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Chinese internet giant opens world’s biggest driverless test facility Chinese internet giant opens world’s biggest driverless test facility
Internet giant, Baidu, has completed the world’s largest testing facility for autonomous motor vehicles. The Beijing-based tech company announced in late May that the... Chinese internet giant opens world’s biggest driverless test facility

Internet giant, Baidu, has completed the world’s largest testing facility for autonomous motor vehicles. The Beijing-based tech company announced in late May that the massive project will be used to test autonomous driving and vehicle-to-infrastructure communication.

Situated in Beijing’s Yizhuaung Economic Development Zone, Apollo Park is a 13 500 square meter area that will accommodate over 200 self-driving vehicles and infrastructure for research, development and testing.

Baidu said the fleet of test vehicles would be remotely controlled via the cloud. The company has been developing self-driving technologies since 2013, and has said it will also be testing vehicle-to-infrastructure applications at the Apollo facility.

The Internet of Vehicles (IoV) is a field that has been championed by Chinese tech companies in recent years. Major tech players like Huawei and Baidu are already working with at least 18 prominent Chinese car manufacturers to develop a 5G ecosystem. Huawei has recognised the next two years as critically important to the marketing, development, and adaptation of connected automobiles.

Baidu will trial various real-world autonomous driving scenarios, such as interactions with traffic lights, cameras, road signage and other common transport-related activities.

The Apollo facility in Beijing will be the trial ground for key autonomous driving technologies, while Chongqing in south-west China will be one of the first cities to attempt a proof of concept for self-driving cars.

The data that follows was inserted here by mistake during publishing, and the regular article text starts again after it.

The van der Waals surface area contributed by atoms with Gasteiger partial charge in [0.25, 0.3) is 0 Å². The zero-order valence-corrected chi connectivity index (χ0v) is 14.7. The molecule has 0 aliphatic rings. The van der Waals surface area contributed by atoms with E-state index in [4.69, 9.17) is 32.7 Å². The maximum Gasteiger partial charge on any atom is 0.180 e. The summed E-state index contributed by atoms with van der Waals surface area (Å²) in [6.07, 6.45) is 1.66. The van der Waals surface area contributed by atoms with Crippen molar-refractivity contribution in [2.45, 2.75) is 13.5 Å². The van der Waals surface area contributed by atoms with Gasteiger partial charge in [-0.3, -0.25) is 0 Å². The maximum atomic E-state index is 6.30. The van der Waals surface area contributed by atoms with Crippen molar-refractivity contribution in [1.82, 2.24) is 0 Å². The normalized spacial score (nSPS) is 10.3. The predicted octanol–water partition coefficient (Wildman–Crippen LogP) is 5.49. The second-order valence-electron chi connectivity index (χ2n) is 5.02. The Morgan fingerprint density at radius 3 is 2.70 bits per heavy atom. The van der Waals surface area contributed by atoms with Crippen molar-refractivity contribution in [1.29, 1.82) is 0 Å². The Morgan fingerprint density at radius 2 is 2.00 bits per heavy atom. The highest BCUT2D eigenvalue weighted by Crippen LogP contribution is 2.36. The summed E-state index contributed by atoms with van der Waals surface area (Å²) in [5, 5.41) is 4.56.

Baidu and the Chongqing municipal government have signed a $7.3million project to beta test driverless cars in an open-world scenario, they said in May. Part of the project, a 20 square kilometre track in the heart of the Yongchuan district, will be able to host 100 self-driving cars at a time.

Chongqing is especially suited to real world tests as the urban environment poses many challenging city features, says Baidu.

Baidu, which has made large strides in driverless transport, has been recognised as a world leader in the field. Research company Navigant recently ranked the Chinese company as the fourth most important self-driving tech company in the world, behind well-established motor company Ford, Cruise, and internet giant Google.

To date, Baidu has racked up more than 100 000 driverless tests in 24 major cities worldwide.

https://www.scmp.com/tech/enterprises/article/3086353/chinas-baidu-finishes-building-worlds-largest-test-ground

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